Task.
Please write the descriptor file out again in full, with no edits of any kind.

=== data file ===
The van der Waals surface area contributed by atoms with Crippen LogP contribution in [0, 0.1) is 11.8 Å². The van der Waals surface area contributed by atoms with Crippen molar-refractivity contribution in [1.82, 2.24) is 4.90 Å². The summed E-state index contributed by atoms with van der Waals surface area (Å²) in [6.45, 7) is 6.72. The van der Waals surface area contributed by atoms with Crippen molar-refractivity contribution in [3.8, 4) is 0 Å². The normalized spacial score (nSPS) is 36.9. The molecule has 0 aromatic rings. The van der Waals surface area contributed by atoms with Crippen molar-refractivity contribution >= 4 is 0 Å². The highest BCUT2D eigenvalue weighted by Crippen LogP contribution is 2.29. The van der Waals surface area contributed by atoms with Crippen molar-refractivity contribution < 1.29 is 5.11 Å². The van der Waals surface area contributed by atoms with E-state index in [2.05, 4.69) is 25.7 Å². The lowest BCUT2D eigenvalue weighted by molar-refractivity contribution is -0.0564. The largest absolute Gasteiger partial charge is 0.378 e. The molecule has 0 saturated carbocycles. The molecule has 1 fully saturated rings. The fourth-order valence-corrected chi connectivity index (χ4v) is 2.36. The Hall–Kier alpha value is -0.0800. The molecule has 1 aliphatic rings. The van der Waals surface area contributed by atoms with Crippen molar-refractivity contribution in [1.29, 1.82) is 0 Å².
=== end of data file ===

The van der Waals surface area contributed by atoms with Crippen LogP contribution in [0, 0.1) is 11.8 Å². The van der Waals surface area contributed by atoms with Crippen molar-refractivity contribution in [1.82, 2.24) is 4.90 Å². The summed E-state index contributed by atoms with van der Waals surface area (Å²) in [6.45, 7) is 6.72. The van der Waals surface area contributed by atoms with Crippen molar-refractivity contribution in [3.8, 4) is 0 Å². The normalized spacial score (nSPS) is 36.9. The molecule has 0 aromatic rings. The van der Waals surface area contributed by atoms with Crippen molar-refractivity contribution >= 4 is 0 Å². The highest BCUT2D eigenvalue weighted by Crippen LogP contribution is 2.29. The van der Waals surface area contributed by atoms with Crippen molar-refractivity contribution < 1.29 is 5.11 Å². The van der Waals surface area contributed by atoms with E-state index in [2.05, 4.69) is 25.7 Å². The lowest BCUT2D eigenvalue weighted by molar-refractivity contribution is -0.0564. The largest absolute Gasteiger partial charge is 0.378 e. The molecule has 0 saturated carbocycles. The molecule has 1 fully saturated rings. The fourth-order valence-corrected chi connectivity index (χ4v) is 2.36. The Hall–Kier alpha value is -0.0800. The molecule has 1 aliphatic rings. The van der Waals surface area contributed by atoms with Crippen molar-refractivity contribution in [1.29, 1.82) is 0 Å².